Cover Story -Rajesh Yagnik
Milkha Singh’s name is Shirmore among the legendary players in the world of Indian sports. Especially because there are very few athletes who have achieved success from India in the sport of athletics. Milkha Singh was awarded the title of ‘Flying Sikh’ by General Ayub Khan of Pakistan. But there was also someone who beat an athlete like Milkha Singh to win a gold medal. Alas, that name has gone into obscurity. Today a film is also made on Milkha, but no one knows the talented player who rivaled her. That person left this world living in the midst of hardships and deprivations.
We are talking about Makhan Singh, the only player to beat Milkha Singh in Indian national competitions. Like Milkhani, Makhan Singh also belonged to Punjab. Makhan Singh from Hoshiarpur, Punjab, joined the Indian Army and was fond of running.
Born in 1937, very little is known about Makhan Singh’s childhood. But like Sikh children at that time, he too had to join the army and serve the country. His passion for running led him to participate in competitions on the national and international stage. Makhan did not disappoint the country and the medal
Give it to Milkha
The happy result of enlisting in the army was that Makhan Singh had the opportunity to make the necessary preparations. And it also got good results. Makhan Singh won his first bronze medal in the 400 meters at the National Games in Cuttack in 1959. He then continued his streak, winning silver and gold in Madras in 1960 and silver in Trivandrum in 1963. But the real feat was done by Makhan Singh in 1962, a feat that no one could do until then.
In 1962 Calcutta National Games won gold medal by defeating Milkha Singh in 400 meters race! After this competition, not only the country, the whole world looked at Makhan Singh.
It was no mean feat to beat Milkha Singh, who shocked the country and the world by finishing fourth in the 1960 Rome Olympics with a resounding fight, at home two years later. He won four gold medals in this competition.
He represented India at the 1962 Asian Games in Jakarta, where he won gold in the 4:400m relay and silver in the 400m. His run for the country continued. Between 1959 and 1964, Makhan Singh won 16 medals, including 12 gold, 3 silver and 1 bronze medal.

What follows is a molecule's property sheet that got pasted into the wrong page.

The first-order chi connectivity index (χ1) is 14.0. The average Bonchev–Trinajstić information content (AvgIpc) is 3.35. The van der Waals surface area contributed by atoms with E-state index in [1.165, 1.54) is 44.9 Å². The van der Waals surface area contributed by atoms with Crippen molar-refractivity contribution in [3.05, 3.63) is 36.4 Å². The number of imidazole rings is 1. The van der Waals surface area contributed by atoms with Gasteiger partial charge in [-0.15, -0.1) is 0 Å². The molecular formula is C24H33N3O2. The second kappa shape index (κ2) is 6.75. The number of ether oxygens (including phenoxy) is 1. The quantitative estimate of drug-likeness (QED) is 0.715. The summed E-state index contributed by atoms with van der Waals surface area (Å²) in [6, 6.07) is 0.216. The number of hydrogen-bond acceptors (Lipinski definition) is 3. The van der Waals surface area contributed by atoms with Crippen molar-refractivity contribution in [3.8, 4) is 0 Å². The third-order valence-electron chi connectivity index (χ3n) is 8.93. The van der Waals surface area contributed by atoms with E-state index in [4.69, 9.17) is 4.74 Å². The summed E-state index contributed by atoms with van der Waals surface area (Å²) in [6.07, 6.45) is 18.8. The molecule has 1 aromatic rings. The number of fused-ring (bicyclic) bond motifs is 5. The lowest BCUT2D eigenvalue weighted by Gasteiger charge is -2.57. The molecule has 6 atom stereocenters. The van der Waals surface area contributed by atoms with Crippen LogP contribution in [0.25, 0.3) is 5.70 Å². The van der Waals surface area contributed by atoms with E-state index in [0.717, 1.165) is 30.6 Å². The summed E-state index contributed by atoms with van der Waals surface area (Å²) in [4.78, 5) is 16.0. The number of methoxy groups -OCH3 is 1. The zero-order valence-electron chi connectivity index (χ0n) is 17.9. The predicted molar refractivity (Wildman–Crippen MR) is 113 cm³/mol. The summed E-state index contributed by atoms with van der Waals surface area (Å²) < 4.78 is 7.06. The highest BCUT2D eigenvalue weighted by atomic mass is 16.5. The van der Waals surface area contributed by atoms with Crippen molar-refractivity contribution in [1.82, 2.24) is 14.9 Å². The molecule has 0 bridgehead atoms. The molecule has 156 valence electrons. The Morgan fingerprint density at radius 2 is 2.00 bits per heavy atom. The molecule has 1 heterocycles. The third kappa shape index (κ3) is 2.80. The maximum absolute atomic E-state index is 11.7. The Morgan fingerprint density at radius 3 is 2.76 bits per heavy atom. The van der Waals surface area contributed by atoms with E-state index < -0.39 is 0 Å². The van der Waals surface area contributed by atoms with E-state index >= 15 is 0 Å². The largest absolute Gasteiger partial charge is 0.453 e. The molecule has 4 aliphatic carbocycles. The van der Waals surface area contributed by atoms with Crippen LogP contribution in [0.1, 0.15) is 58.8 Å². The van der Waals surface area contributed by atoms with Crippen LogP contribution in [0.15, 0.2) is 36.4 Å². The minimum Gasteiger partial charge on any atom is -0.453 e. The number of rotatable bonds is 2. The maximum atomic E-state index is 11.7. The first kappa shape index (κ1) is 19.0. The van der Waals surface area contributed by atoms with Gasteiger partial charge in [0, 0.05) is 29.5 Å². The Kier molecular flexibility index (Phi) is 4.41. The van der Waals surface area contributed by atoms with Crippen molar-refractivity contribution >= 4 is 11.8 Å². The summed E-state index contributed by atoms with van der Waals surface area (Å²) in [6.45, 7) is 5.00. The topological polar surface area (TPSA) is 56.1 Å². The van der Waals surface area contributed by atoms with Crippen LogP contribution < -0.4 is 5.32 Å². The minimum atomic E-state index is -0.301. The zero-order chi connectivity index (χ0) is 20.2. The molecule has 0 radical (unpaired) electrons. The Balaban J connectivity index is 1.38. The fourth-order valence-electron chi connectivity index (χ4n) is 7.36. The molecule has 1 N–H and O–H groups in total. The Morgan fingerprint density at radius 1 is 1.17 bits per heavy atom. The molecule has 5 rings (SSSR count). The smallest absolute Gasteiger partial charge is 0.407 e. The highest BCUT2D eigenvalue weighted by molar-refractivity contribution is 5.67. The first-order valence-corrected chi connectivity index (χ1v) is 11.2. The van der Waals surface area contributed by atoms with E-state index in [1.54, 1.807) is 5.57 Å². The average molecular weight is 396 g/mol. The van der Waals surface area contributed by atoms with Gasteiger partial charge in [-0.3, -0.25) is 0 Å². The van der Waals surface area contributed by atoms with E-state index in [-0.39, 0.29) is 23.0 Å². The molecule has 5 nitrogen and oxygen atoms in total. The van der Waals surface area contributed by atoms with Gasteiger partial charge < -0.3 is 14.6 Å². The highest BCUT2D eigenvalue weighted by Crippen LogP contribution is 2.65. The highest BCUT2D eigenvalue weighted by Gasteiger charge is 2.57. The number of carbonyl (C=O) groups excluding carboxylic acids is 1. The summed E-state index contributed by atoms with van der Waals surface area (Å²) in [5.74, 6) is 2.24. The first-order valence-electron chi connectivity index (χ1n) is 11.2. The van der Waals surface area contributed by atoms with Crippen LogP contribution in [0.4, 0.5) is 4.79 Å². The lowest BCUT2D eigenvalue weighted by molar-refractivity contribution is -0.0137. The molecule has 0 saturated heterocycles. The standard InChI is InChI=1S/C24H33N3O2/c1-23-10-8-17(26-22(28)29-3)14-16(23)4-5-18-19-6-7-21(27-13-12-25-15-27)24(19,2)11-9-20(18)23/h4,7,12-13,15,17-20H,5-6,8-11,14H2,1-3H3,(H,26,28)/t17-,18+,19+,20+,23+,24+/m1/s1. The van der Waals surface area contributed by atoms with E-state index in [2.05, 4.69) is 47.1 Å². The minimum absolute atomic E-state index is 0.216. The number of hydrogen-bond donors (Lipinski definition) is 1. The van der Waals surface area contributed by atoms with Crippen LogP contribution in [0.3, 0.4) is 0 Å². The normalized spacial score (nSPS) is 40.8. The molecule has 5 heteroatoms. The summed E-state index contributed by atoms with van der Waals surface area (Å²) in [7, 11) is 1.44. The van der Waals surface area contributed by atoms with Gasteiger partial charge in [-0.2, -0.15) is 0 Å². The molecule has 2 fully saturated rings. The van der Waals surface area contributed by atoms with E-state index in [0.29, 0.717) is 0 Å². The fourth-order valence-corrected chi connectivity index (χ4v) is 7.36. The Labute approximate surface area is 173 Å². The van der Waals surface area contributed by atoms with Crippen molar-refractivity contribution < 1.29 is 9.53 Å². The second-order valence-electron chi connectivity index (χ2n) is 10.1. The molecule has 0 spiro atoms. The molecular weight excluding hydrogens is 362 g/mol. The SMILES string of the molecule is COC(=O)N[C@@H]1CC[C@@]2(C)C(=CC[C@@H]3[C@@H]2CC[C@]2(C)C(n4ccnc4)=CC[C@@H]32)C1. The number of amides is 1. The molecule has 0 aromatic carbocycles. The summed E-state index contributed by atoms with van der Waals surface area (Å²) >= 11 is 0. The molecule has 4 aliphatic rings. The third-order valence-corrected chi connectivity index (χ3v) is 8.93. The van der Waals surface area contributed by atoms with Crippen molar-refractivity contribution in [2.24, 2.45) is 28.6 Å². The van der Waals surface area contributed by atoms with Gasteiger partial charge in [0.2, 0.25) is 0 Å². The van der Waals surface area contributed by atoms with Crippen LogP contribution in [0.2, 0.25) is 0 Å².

Had to become a truck driver to make ends meet
In 1964, the Government of India awarded Makhan Singh with the Arjuna Award, the country’s highest honor for sports. Makhan Singh served in the Indian Army till 1972 and retired with the rank of Subedar. Karam’s difficulty started from here.
Makhan Singh in obscurity after retirement
It was time to disappear. Being a sportsman who waved India’s flag in the world, a soldier who served in the country’s army, it was difficult for him to support his family.
Makhan started driving a truck. But bad luck was not ready to give up its pursuit. Makhan Singh was injured in a road accident and sustained injuries on both his legs. He didn’t have enough money to get proper treatment and the Arjuna Award winner, who made the country famous at the national and international level, got no help from the government. As a result one of his legs had to be amputated due to gangrene. His legs used to run like wheels, he had trouble even walking.
His two sons, Inderpal Singh (14 years) and Gurvinder Singh (22 years), also succumbed to the illness and both died due to lack of proper medical attention.
Then he started a stationery shop in Chhabewal, three kilometers away from the village. Despite not having one leg, he commuted daily by bicycle. But one of his legs could not bear the weight of his life. To help Makhan, Milkha Singh helped him get a kerosene oil depot. But Makhan could not earn enough from it to lead a respectable life.
Makhan Singh, who did not give up in track and field, finally died in the year 2002 after losing the battle of life. His wife and third son survived him. His son barely ekes out a living doing menial jobs that don’t even fetch five figures.
Almost fifty years after receiving the Arjuna Award in 1964, it was his wife’s turn to sell the award. She said, ‘My husband is gone. What if something happens to me? Selling this award will give my family something to eat.’ With some bitterness, Makhan Singh’s wife said, ‘People made Milkha Singh a hero, but the one who defeated Milkha was forgotten.’
When asked about his training partner and competitor, Milkha Singh commented:
If there was anyone I feared on the track, it was Makhan. He was a great athlete, which brought out the best in me. I would rate him even higher than Abdul Khaliq of Pakistan.
We lived and practiced together for years. I don’t think we have seen a better competition in the 400m event in India since then.
At that time, and perhaps even today, the plight of veterans and sportsmen has been indifferent to the plight of babus and leaders.
An economic system must be created so that the soldiers and sportsmen who bring respect and honor to the country can live with respect and dignity in their past lives. Only then can we attract the younger generation to pursue a career in sports.